Pocatello has domestic violence epidemic

By Sarah Leeds

First, I want to extend condolences to the family of Judith Rachel Johnson on behalf of Family Services Alliance.  We, as well as the entire Pocatello and Chubbuck communities, are deeply saddened by her violent murder.  Moreover, we are heartbroken because of the chronic abuse she allegedly suffered at the hands of the person who was supposed to love her, respect her, and to raise their children with her in a safe and thriving home.

Domestic violence touches the lives of millions of Americans every year.  It touches the lives of hundreds, if not thousands of women, children, and men right here in Pocatello and Chubbuck.  In 2010 Family Services Alliance (FSA) provided supportive services to over 690 victims of domestic and dating violence, stalking, sexual assault and rape.

Domestic violence shows up in many forms.  It goes way beyond the physical abuse of punches, kicks and slaps.  It includes emotional abuse like name-calling, making and carrying out threats.  Domestic violence is usually minimized by the offender followed by denying the abuse and even blaming the abuse on the victim.  Domestic violence victims are often isolated from their family and friends.   This isolation usually happens gradually and subtly so that the victim doesn’t realize how isolated they are until they feel completely trapped in the relationship.  Domestic violence can include sexual assault and rape between the partners.  Stalking also often happens during the relationship and often after the relationship has ended.   Domestic violence is NOT an anger management problem.  It is a problem of power and control  – one person in the relationship taking and using power over their partner.  Domestic violence offenders are usually quite skilled at controlling their anger, perpetrating their abuse only behind closed doors.

If anyone reading is or knows someone who is experiencing these kinds of abuse, PLEASE know there is help and support at Family Services Alliance.  We have a 24-hour crisis line—251-HELP(4357)—for anyone in crisis or anyone who just has questions or wants to talk about domestic or sexual violence or stalking.  We have emergency shelter for victims, both male and female victims, when they are in imminent danger or their home is not a safe place.  We have several options for support groups.  We have individual counseling that is tailored for the kinds of trauma experienced by domestic and sexual violence victims.  This counseling is for children and adult victims.  FSA will accompany victims to court and help them through the court process.  FSA also has supportive services for families including Parents as Teachers.  We regularly work on safety planning with our clients.  Safety planning is an ongoing process that changes often as the victim’s circumstances change.  But most importantly, what FSA offers victims is choice.  What we can offer any victim who meets with our Victim Advocates is an open and honest dialogue about their relationship and the options each person has so that they can make the safest choice for their individual situation.   Please reach out for help and call us.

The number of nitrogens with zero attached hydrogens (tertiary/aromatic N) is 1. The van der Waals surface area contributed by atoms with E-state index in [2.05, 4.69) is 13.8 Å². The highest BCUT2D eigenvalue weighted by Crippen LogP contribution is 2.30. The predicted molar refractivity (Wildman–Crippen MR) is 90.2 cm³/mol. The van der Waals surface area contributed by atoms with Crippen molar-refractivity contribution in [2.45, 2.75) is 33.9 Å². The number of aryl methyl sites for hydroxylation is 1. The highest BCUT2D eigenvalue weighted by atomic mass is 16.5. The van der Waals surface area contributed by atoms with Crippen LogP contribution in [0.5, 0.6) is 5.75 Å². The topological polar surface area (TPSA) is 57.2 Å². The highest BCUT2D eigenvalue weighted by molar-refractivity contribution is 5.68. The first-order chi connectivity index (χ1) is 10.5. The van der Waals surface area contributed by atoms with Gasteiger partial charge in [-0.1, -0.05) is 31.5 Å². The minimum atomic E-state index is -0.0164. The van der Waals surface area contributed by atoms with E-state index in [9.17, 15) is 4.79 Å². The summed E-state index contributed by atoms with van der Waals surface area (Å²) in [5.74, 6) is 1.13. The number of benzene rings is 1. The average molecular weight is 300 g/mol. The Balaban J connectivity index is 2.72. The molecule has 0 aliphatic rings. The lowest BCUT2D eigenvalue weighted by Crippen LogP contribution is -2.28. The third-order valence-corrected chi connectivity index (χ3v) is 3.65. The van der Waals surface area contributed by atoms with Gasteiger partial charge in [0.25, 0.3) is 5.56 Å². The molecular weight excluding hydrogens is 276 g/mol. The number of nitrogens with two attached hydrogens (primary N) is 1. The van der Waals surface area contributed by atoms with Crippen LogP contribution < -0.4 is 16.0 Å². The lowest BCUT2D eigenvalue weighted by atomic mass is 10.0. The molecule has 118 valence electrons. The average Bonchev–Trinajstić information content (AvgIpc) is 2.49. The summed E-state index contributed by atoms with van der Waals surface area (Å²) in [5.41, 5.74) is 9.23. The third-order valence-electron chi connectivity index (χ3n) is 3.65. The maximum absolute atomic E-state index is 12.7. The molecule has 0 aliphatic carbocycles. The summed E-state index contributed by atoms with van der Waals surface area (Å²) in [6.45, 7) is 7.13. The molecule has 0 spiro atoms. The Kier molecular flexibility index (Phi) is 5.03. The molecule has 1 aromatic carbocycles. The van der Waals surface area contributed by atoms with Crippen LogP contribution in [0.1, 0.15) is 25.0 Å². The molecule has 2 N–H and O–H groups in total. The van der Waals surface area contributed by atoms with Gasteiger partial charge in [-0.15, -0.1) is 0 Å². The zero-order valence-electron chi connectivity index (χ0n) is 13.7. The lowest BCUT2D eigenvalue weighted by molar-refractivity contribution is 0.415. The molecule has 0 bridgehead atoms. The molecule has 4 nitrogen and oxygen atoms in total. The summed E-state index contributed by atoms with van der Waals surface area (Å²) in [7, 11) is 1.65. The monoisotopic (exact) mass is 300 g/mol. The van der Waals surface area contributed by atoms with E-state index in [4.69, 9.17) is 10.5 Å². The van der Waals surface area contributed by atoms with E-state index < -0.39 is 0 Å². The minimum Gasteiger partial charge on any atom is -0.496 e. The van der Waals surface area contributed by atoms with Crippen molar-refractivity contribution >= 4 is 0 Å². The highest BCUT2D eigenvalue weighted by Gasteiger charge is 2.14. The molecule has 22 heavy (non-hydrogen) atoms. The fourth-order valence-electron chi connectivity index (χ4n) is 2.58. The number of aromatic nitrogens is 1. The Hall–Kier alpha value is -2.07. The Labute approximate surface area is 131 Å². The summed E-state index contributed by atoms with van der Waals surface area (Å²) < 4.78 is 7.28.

We have an epidemic problem in our community.  If this was a contagious disease, we would likely be opening up mass vaccination clinics to protect community members.   But because domestic violence is often perceived as a family problem that needs to be taken care of behind closed doors, the epidemic continues to spread.   It’s tragic that it takes a homicide for us to really sit up and take notice of the scope of the problem.   And it’s not a problem that is easily solved with a box of food or a bag of clothing, or even a certain amount of cash. YES, we absolutely need money to deal with this problem.  But equal to the money, we must have a pervasive will to eradicate domestic and sexual violence from our homes and neighborhoods.   We know that violence is a learned behavior and to undo that learning among the batterers in our community, we need to draw a very hard line as to what this community will accept as a tolerable level of violence.  Once we draw that line, we then have to hold each and every domestic violence offender, every rapist, and every sex offender accountable for crossing that line.  If this community wants to make that happen, we CAN do it.  Our community has a strong stance and a strong response against domestic violence.   But this case clearly shows that we need to do more to protect victims and their children!  I invite each and every community member to join Family Services Alliance, the Pocatello Police Department and other partners to help us strengthen our community response to domestic violence.

Today, many of us will be celebrating Mother’s Day with beloved family members and women who impacted our lives.   And yet we know that three members of our community, two of them children, won’t have that opportunity.   This, and every future Mother’s Day celebration, was violently and permanently stolen from Judith Rachel Johnson’s three children.   I know we are all saddened by that fact.  But I implore you and I challenge you—that every time you think about Rachel Johnson or her children, don’t stop there.   I challenge all of us that every time we think about Rachel and her children, we take one small but impactful ACTION to change the future and help us eradicate this epidemic of domestic violence in Pocatello.  Let our goal be for this to be the last domestic violence homicide in our community.

Sarah A. Leeds is executive director of Family Services Alliance of Southeast Idaho. She can be reached at (208) 232-0742.